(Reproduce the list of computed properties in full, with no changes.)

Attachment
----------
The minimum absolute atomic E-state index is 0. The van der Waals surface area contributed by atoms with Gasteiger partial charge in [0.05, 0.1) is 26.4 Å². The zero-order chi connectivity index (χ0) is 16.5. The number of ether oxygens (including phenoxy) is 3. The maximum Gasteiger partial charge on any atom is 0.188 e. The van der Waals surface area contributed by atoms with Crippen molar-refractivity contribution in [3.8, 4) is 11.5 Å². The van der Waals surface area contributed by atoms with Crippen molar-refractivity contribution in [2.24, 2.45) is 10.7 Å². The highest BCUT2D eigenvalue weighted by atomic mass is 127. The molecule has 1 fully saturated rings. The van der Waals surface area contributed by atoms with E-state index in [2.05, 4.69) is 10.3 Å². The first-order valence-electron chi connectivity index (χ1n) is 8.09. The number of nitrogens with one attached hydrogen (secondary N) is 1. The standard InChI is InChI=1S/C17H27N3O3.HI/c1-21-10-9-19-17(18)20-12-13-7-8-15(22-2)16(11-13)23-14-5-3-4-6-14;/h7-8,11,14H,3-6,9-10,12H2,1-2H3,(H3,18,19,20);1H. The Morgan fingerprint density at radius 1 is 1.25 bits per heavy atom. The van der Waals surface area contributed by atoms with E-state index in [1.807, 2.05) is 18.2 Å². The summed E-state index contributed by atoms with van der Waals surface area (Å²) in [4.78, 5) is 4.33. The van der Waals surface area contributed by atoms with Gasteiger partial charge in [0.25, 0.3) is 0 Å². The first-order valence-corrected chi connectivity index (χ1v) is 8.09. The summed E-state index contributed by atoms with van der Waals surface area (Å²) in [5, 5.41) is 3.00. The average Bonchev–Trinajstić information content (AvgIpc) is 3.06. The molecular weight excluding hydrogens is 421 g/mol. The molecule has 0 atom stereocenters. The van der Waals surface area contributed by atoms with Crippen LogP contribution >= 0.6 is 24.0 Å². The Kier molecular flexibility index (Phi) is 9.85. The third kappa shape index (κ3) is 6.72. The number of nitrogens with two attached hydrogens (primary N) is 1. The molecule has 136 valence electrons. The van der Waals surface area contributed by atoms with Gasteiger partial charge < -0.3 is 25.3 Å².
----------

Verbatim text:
The minimum absolute atomic E-state index is 0. The van der Waals surface area contributed by atoms with Gasteiger partial charge in [0.05, 0.1) is 26.4 Å². The zero-order chi connectivity index (χ0) is 16.5. The number of ether oxygens (including phenoxy) is 3. The maximum Gasteiger partial charge on any atom is 0.188 e. The van der Waals surface area contributed by atoms with Crippen molar-refractivity contribution in [3.8, 4) is 11.5 Å². The van der Waals surface area contributed by atoms with Crippen molar-refractivity contribution in [2.24, 2.45) is 10.7 Å². The highest BCUT2D eigenvalue weighted by atomic mass is 127. The molecule has 1 fully saturated rings. The van der Waals surface area contributed by atoms with E-state index in [2.05, 4.69) is 10.3 Å². The first-order valence-electron chi connectivity index (χ1n) is 8.09. The number of nitrogens with one attached hydrogen (secondary N) is 1. The standard InChI is InChI=1S/C17H27N3O3.HI/c1-21-10-9-19-17(18)20-12-13-7-8-15(22-2)16(11-13)23-14-5-3-4-6-14;/h7-8,11,14H,3-6,9-10,12H2,1-2H3,(H3,18,19,20);1H. The Morgan fingerprint density at radius 1 is 1.25 bits per heavy atom. The van der Waals surface area contributed by atoms with E-state index in [1.807, 2.05) is 18.2 Å². The summed E-state index contributed by atoms with van der Waals surface area (Å²) in [4.78, 5) is 4.33. The van der Waals surface area contributed by atoms with Gasteiger partial charge in [0.25, 0.3) is 0 Å². The first-order valence-corrected chi connectivity index (χ1v) is 8.09. The summed E-state index contributed by atoms with van der Waals surface area (Å²) in [5, 5.41) is 3.00. The average Bonchev–Trinajstić information content (AvgIpc) is 3.06. The molecular weight excluding hydrogens is 421 g/mol. The molecule has 0 atom stereocenters. The van der Waals surface area contributed by atoms with Crippen LogP contribution >= 0.6 is 24.0 Å². The Kier molecular flexibility index (Phi) is 9.85. The third kappa shape index (κ3) is 6.72. The number of nitrogens with two attached hydrogens (primary N) is 1. The molecule has 136 valence electrons. The van der Waals surface area contributed by atoms with Gasteiger partial charge < -0.3 is 25.3 Å².